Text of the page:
Check out today’s YEP letters
Praise for quick-thinking PC Willis
Mike Lowry, Cookridge
Pictures of PC Martin Willis holding on to the wheel of a truck poised precariously on a road bridge (YEP December 2) reinforces just how extraordinary our police officers need to be in times of danger.
Quick thinking and personal courage clearly played a part in preventing that truck from careering down the embankment, with possible loss of life. Well done PC Willis, and let us all spare a thought for our police officers who literally never know what is around the corner. Brilliant!
Heart unit boost for patients and their families
Coun Judith Blake, Leader of Leeds City Council
First and foremost what fantastic news for patients in Leeds and the wider region that the Leeds Congenital Heart Unit is to remain open.
Confirmation the NHS has found the service meets new standards introduced last year is vindication for parents and campaigners who for many years made the powerful case for services to remain in Leeds.
The original decision by Government to close the unit back in 2011 was clearly flawed. It took over 100,000 petition signatures and an unbelievable effort from parents and campaigners to get that decision reversed.
As a council, we were clear from the outset the decision to close Leeds would be damaging to patients and I’d like to pay particular tribute to Coun John Illingworth for the many hours he dedicated to questioning and challenging the Government’s original decision. The hard work of campaigners and parents provides certainty for families in Leeds and across Yorkshire and North Lincolnshire. It is also something future patients and their families will be immensely thankful for.
With continuing government austerity starving the NHS of the essential funding needed as we head further into winter, the news for heart surgery in Leeds is a rare but much welcome boost for patients and their families.
Votes at 16 would have kept us in the EU
James Bovington, Leeds 18
I totally disagree as usual with your correspondent D S Boyes about votes at 16.
As a teacher I had always been sceptical about votes at 16 since many young people lack the maturity required to arrive at reasoned decisions. But of course so do many aged 61.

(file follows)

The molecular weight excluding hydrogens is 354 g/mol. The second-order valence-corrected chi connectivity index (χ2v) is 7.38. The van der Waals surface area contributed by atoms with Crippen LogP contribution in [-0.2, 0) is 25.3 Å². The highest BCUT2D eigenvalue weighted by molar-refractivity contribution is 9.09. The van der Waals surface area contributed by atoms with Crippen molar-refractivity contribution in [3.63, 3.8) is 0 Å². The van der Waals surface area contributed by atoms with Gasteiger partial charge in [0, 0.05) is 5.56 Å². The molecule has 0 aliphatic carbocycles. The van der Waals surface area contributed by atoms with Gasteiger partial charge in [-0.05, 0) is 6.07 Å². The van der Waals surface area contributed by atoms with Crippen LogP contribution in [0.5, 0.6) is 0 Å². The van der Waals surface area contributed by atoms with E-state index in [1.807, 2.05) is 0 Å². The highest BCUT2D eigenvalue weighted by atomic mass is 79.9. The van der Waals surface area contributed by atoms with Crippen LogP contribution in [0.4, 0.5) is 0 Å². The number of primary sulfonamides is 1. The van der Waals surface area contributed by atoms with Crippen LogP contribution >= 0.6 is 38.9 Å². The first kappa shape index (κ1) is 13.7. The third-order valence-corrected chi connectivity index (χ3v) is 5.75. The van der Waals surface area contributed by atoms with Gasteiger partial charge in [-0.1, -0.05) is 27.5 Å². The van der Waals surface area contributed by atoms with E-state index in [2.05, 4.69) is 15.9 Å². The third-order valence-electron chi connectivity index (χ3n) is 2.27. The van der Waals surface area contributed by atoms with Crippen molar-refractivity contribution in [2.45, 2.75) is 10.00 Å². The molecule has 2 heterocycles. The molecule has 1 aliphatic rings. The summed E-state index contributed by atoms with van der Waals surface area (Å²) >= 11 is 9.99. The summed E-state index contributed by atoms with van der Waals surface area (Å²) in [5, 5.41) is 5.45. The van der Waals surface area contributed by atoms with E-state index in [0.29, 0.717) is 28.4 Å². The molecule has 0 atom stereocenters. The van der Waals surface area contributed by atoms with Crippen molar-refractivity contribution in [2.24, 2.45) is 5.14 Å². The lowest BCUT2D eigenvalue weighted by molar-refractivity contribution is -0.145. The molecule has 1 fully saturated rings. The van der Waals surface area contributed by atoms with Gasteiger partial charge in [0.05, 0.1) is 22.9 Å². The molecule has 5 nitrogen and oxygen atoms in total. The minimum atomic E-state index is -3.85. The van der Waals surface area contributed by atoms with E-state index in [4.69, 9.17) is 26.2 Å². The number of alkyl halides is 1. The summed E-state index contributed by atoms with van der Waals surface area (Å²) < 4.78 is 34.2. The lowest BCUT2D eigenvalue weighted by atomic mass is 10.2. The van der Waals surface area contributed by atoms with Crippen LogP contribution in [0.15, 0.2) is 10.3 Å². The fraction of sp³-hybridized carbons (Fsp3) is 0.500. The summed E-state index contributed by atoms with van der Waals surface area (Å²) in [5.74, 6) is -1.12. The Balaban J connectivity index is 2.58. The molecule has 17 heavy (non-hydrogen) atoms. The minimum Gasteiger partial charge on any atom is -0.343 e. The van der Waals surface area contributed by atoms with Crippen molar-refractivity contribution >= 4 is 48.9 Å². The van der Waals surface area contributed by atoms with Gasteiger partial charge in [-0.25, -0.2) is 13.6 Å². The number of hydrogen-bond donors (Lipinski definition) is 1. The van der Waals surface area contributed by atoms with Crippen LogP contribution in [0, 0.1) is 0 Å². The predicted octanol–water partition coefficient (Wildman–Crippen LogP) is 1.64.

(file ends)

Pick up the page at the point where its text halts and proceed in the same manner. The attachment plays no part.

I changed my mind with the Scottish referendum when a whole generation of young people were galvanised to make decisions about their future and certainly did not follow what their elders suggested. It’s a shame that we didn’t have votes at 16 in the EU membership referendum. If we had then this whole Brexit nightmare might have been avoided to everyone’s benefit. Certainly for young people who have been robbed of the opportunity to be involved in future Euopean cultural and social initiatives.
What’s needed now is a second referendum with votes for young people aged 16 and 17 included to ask if we want to remain part of the EEA, which includes the Single Market and the Customs Union. EEA membership wasn’t on the June 2016 ballot paper so to address that question separately is not asking people to vote again on the same issue as before.
Of course I will remain a remainer as long as I remain. When a single British provincial city has a qualitatively better public transport system than its continental equivalents then I’ll accept that the leavers might have a point. More chance as the French say of hens getting teeth, or pigs flying.
But young people planning their future preparing their university applications etc. should have the right to decide. Sixteen seems an appropriate age.
Plastic threat to our oceans
Annie Russell, Sheffield.
WITH reference to the article “Christmas CocaCola truck visits Leeds’ White Rose Shopping Centre”, I, for one, did not celebrate the arrival of the truck in Yorkshire.
As a Sheffield-dwelling mother to a three-year-old, I am concerned about the future of our environment, including our seas. I don’t want my daughter to grow up in a world where there is, by weight, more plastic in the ocean than fish, as some studies predict there will be by 2050. I have been following the Greenpeace campaign about CocaCola bottles and plastic waste and I have also been enjoying Blue Planet II, but have found it very hard to watch the footage of animals suffering and dying due to a build-up of plastics in the ocean. David Attenborough commented on the plastic problem ahead of the release of Blue Planet II: “We could do something about plastic right now… We’ve seen albatrosses come back with their belly full of food for their young and nothing in it. The albatross parent has been away for weeks gathering stuff for her young and what comes out? What does she give her chick? You think it’s going to be squid, but it is plastic…” Rather than join the queue for a freebie from the CocaCola truck, I will be joining Greenpeace in calling for CocaCola to clean up their act, and stop destroying our planet with their excessive and unnecessary plastic production.
Hero without proper grave
Mrs SM Barnard, Leeds.
LIKE the young Spitfire pilot John Henry Coates, my uncle Arthur Vincent Gowers DFC (‘Gus’), was killed in action in 1943 after four years of fighting.